“Whilst official statements that Turkey has a policy of zero tolerance policy toward torture are welcome, these need to be backed up with greater transparency. Despite pledges by the Turkish authorities to allow independent international monitors to visit all detainees in the places they are being held, so far only one body - the European Committee for the Prevention of Torture and Inhuman or Degrading Treatment or Punishment (CPT) - has been granted such access.”

    August 18, 2016

    Responding to reports that at least six people, including four police officers, were killed and scores wounded when two car bombs exploded in eastern Turkey, Amnesty International’s Turkey researcher Andrew Gardner said:

    “Today’s car bombings are the latest in a series of reckless and brutal attacks in eastern Turkey which have claimed the lives of members of the public, including children.”

    “Those responsible for these crimes show a contempt for the right to life and must be brought to justice.” 

    *****

    For media inquiries, please contact Jacob Kuehn // 613-744-7667, ext 236 // email: jkuehn@amnesty.ca 

     

    August 08, 2016

    Responding to a speech yesterday by Turkish President, Recep Tayyip Erdoğan, in which he said that “most of the world” has the death penalty and he would approve a decision of the Turkish parliament to reintroduce the death penalty in Turkey, Fotis Filippou Amnesty International’s Deputy Europe Director said:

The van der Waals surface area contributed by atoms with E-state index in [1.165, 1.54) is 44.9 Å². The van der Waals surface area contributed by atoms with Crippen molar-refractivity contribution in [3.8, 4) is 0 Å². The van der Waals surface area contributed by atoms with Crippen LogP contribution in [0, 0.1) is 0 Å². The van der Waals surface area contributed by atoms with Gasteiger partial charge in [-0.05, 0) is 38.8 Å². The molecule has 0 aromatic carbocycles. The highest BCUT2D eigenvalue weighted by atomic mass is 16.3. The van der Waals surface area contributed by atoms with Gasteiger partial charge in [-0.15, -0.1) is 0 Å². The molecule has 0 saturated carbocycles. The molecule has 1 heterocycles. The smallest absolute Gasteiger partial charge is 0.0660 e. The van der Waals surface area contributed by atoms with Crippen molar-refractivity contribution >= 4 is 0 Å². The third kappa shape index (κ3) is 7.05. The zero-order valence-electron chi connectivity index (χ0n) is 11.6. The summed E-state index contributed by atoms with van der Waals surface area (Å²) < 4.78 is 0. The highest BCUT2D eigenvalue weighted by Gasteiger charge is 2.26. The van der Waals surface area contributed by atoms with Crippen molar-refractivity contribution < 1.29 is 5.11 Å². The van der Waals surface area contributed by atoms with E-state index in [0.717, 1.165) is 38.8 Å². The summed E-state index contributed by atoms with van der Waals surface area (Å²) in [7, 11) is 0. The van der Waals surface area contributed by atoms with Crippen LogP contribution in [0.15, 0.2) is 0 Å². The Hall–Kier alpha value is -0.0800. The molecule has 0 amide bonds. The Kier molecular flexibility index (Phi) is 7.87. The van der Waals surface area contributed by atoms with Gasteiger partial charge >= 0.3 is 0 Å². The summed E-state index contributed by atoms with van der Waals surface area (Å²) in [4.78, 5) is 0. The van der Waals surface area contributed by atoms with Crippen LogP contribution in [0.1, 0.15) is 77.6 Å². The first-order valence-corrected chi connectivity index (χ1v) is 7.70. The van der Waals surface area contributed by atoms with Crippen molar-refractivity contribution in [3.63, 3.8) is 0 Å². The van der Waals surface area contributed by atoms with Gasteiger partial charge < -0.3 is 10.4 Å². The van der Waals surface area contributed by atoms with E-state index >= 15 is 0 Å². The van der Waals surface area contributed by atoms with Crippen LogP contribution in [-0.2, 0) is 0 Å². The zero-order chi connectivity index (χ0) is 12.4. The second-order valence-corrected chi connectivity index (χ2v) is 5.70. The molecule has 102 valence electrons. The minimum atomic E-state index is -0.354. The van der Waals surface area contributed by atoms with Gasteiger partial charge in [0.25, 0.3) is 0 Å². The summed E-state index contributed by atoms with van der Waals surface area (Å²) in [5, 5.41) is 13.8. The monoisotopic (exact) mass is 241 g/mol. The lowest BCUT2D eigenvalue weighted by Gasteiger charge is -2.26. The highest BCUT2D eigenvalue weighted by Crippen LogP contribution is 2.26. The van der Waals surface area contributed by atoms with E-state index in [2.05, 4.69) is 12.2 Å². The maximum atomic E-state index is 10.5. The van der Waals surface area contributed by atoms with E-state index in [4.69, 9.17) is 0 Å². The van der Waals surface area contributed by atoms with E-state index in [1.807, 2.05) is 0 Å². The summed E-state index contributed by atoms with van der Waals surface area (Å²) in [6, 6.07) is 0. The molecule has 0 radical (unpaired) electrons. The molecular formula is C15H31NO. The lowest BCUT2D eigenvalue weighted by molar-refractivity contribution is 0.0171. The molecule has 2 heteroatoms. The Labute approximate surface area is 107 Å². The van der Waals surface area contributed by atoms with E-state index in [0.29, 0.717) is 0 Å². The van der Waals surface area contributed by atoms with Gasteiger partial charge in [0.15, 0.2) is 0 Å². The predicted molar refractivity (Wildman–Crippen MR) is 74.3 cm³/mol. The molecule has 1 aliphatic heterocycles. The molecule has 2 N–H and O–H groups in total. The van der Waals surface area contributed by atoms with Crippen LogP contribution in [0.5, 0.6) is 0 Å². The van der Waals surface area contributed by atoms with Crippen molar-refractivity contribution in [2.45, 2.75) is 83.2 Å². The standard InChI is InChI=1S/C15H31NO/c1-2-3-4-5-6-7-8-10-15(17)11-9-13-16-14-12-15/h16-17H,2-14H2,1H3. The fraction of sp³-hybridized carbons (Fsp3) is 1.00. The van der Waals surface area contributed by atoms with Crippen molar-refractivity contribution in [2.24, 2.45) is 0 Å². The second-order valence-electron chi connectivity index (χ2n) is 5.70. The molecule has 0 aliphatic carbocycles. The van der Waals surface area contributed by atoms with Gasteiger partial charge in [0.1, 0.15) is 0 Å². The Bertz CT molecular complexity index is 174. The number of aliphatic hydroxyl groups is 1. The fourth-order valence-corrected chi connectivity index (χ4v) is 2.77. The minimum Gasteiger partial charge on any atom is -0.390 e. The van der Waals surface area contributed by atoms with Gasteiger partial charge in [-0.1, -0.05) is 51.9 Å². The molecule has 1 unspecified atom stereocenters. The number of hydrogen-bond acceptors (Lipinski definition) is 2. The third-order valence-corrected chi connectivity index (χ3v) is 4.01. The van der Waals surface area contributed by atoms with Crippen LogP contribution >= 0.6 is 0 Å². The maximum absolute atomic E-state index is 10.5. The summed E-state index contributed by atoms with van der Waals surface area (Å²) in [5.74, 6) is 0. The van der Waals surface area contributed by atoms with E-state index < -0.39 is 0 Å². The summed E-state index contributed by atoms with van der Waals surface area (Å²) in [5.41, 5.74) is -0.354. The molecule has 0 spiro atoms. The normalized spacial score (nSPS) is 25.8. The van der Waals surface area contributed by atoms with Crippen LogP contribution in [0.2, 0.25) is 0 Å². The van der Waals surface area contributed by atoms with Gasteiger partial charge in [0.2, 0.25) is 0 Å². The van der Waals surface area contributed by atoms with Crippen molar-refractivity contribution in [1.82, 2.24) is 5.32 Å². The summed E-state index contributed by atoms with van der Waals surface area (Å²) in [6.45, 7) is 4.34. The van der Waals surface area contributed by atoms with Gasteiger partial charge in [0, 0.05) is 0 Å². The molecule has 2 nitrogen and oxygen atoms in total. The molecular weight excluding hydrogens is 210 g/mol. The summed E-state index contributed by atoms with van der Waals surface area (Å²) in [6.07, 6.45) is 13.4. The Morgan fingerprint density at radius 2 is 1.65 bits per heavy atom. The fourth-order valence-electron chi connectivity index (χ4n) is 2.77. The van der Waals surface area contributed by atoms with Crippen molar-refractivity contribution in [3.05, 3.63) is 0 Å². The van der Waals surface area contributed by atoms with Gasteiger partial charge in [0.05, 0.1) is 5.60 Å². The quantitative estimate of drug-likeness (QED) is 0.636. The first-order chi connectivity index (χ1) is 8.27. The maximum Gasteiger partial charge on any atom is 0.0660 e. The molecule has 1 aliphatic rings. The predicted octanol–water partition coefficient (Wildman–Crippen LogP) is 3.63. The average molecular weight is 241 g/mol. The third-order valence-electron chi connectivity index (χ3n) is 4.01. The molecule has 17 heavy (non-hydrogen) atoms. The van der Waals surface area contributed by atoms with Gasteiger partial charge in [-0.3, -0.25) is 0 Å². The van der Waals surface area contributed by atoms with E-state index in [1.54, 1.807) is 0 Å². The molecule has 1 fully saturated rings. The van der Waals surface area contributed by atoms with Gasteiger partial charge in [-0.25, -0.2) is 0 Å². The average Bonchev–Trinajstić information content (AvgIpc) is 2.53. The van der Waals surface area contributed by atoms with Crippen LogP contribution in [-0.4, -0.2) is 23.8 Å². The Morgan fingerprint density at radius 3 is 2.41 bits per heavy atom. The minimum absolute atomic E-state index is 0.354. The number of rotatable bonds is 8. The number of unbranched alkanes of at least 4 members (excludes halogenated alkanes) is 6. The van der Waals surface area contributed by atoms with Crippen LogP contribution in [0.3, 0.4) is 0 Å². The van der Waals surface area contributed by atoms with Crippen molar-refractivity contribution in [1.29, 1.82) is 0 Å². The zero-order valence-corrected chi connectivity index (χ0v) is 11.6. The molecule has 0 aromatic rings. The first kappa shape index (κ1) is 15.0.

“Amnesty International is alarmed by statements that the death penalty could be reinstated retrospectively as a punishment for those responsible for the coup attempt. Such a move would violate international human rights treaties to which Turkey is a party, as well as Turkey’s own constitution.

    “The appalling violence committed by those behind the 15 July failed coup led to the tragic loss of more than 200 lives and the Turkish government must bring all those responsible for these crimes to justice. However, this should be done through fair trials not subject to the death penalty.

    “Turkey abolished the death penalty for all crimes in 2004 and is one of 103 countries to have done so. Reintroducing this ultimate cruel, inhuman and degrading punishment would be a major setback for human rights.”

    August 02, 2016

    Responding to a speech today by Turkish President, Recep Tayyip Erdoğan, in which he criticized Amnesty International’s findings that some people detained in connection with Turkey’s failed coup attempt had been beaten and tortured, Salil Shetty, Amnesty International’s Secretary General said:

    “From day one, Amnesty International has repeatedly condemned the appalling violence committed by those behind the 15 July failed coup attempt. The organization has called for the Turkish government to bring the coup plotters to justice.

    “At the same time Amnesty International has urged Turkish authorities to respect the rule of law and the rights of all those detained. The government must release all detainees unless there is a reasonable suspicion that they have committed a recognisable criminal offence.